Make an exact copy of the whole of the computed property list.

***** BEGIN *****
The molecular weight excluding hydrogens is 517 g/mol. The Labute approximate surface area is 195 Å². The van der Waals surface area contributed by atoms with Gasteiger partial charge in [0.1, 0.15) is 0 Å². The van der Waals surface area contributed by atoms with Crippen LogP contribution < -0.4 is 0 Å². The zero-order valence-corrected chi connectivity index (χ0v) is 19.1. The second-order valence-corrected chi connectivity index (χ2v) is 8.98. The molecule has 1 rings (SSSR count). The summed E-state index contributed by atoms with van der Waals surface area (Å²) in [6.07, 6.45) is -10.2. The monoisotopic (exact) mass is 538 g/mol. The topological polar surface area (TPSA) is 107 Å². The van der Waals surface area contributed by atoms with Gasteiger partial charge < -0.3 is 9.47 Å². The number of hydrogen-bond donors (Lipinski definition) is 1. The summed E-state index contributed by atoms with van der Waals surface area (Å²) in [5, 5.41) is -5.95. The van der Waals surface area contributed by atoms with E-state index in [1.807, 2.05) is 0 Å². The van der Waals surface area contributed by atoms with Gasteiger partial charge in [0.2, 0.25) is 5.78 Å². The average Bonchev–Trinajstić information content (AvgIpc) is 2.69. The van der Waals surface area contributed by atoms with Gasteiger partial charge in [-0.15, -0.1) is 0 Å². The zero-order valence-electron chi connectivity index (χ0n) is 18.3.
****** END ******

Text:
The molecular weight excluding hydrogens is 517 g/mol. The Labute approximate surface area is 195 Å². The van der Waals surface area contributed by atoms with Gasteiger partial charge in [0.1, 0.15) is 0 Å². The van der Waals surface area contributed by atoms with Crippen LogP contribution < -0.4 is 0 Å². The zero-order valence-corrected chi connectivity index (χ0v) is 19.1. The second-order valence-corrected chi connectivity index (χ2v) is 8.98. The molecule has 1 rings (SSSR count). The summed E-state index contributed by atoms with van der Waals surface area (Å²) in [6.07, 6.45) is -10.2. The monoisotopic (exact) mass is 538 g/mol. The topological polar surface area (TPSA) is 107 Å². The van der Waals surface area contributed by atoms with Gasteiger partial charge < -0.3 is 9.47 Å². The number of hydrogen-bond donors (Lipinski definition) is 1. The summed E-state index contributed by atoms with van der Waals surface area (Å²) in [5, 5.41) is -5.95. The van der Waals surface area contributed by atoms with E-state index in [1.807, 2.05) is 0 Å². The van der Waals surface area contributed by atoms with Gasteiger partial charge in [0.2, 0.25) is 5.78 Å². The average Bonchev–Trinajstić information content (AvgIpc) is 2.69. The van der Waals surface area contributed by atoms with Gasteiger partial charge in [-0.15, -0.1) is 0 Å². The zero-order valence-electron chi connectivity index (χ0n) is 18.3.